Wisconsin’s $7.25 minimum wage is an embarrassment. Nobody who works full-time should have to live in poverty. A $15 minimum wage is long overdue, and any future increase must be tied to inflation, or thousands risk losing buying power every year. 80.8% of respondents to our survey agree, while just 15.3% disagree.



Do you support paid sick leave for all workers? 

The COVID-19 pandemic brought to light so many shortcomings of our social safety net, but few are as readily apparent as the lack of guaranteed paid sick leave. People should never have to choose between their job and their health, and nobody should come to work sick, which endangers the health not just of other employees and customers, but their families and our communities as well. 85.3% of respondents support guaranteed paid sick leave, while just 9.6% oppose.




Do you support the goal of Governor Evers’ People’s Maps Commission to create non-partisan legislative maps in Wisconsin, in order to end the practice known as “gerrymandering” by either party?

It’s become almost cliche at this point: voters should choose their elected officials, not the other way around. Governor Evers and legislative Democrats agree, and have proposed the creation of a non-partisan redistricting process for Wisconsin, similar to the Iowa model. 91.8% of survey respondents agree, while just 5.7% disagree. Wisconsin is one of the most gerrymandered states in the nation, and if we allow this to continue we risk losing an entire generation to apathy and distrust in our political system.




Do you support the state prioritizing investing in highway expansion projects or would you prefer to spend those dollars on local transit options and maintaining existing roads and infrastructure?

Over the past decade, Wisconsin has proven itself to be highway-obsessed. We’ve spent millions upon millions remodeling and expanding freeways, while local roads and public transit is left to languish in neglect and disrepair. 87.9% of respondents think we should be prioritizing local roads and public transit before highway expansion, while just 9.9% think we should prioritize highways. The planned I-94 project has become highly controversial, in part because this tremendous expenditure primarily benefits people outside of Milwaukee, while our bus system, bridges, and local streets are in desperate need of repair and upgrades which will benefit all who visit our area: residents, commuters, and tourists alike.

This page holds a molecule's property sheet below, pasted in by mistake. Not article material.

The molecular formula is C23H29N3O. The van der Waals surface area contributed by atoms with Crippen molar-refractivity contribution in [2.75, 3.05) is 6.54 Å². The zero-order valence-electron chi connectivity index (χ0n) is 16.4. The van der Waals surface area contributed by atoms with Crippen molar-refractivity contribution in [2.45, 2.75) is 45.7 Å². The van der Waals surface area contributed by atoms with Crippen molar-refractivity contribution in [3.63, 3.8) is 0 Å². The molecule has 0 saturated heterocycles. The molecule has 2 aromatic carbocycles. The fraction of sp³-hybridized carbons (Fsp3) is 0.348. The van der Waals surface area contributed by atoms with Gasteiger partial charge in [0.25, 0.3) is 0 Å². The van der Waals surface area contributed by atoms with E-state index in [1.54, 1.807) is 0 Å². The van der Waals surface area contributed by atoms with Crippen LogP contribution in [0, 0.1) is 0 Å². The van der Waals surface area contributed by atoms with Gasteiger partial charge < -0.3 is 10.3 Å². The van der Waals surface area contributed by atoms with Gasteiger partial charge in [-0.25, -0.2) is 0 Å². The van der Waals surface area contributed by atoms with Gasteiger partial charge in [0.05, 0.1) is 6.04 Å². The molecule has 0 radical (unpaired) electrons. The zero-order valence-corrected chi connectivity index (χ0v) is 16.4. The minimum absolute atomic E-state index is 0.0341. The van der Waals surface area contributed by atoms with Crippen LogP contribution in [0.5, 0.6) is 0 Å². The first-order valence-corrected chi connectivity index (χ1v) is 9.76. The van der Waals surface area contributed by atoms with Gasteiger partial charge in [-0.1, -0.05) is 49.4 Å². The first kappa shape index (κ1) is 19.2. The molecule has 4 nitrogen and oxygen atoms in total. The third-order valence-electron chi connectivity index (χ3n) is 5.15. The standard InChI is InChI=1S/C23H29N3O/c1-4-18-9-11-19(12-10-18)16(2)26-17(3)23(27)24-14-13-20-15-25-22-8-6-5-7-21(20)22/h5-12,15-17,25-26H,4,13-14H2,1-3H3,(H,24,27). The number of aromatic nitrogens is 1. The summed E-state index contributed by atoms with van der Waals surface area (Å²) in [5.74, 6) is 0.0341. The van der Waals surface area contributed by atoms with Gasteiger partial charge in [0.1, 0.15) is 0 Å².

How would you rate the Republican-controlled legislature’s response to the COVID-19 pandemic?

It’s no secret at this point that our GOP-controlled legislature has passed but one single bill that has become law since April of 2020. What’s worse, they’ve instigated multiple lawsuits to force a pandemic election in April, overturn Governor Evers’ public health measures in May, and have now set their sights on overturning the statewide mask mandate. It is no surprise, then, that 90% of respondents to our survey rated the GOP legislative response to COVID-19 as “Poor” or worse, and 80% rated it “Very Poor.” Just 5% of respondents approved of legislative Republicans’ response to the pandemic.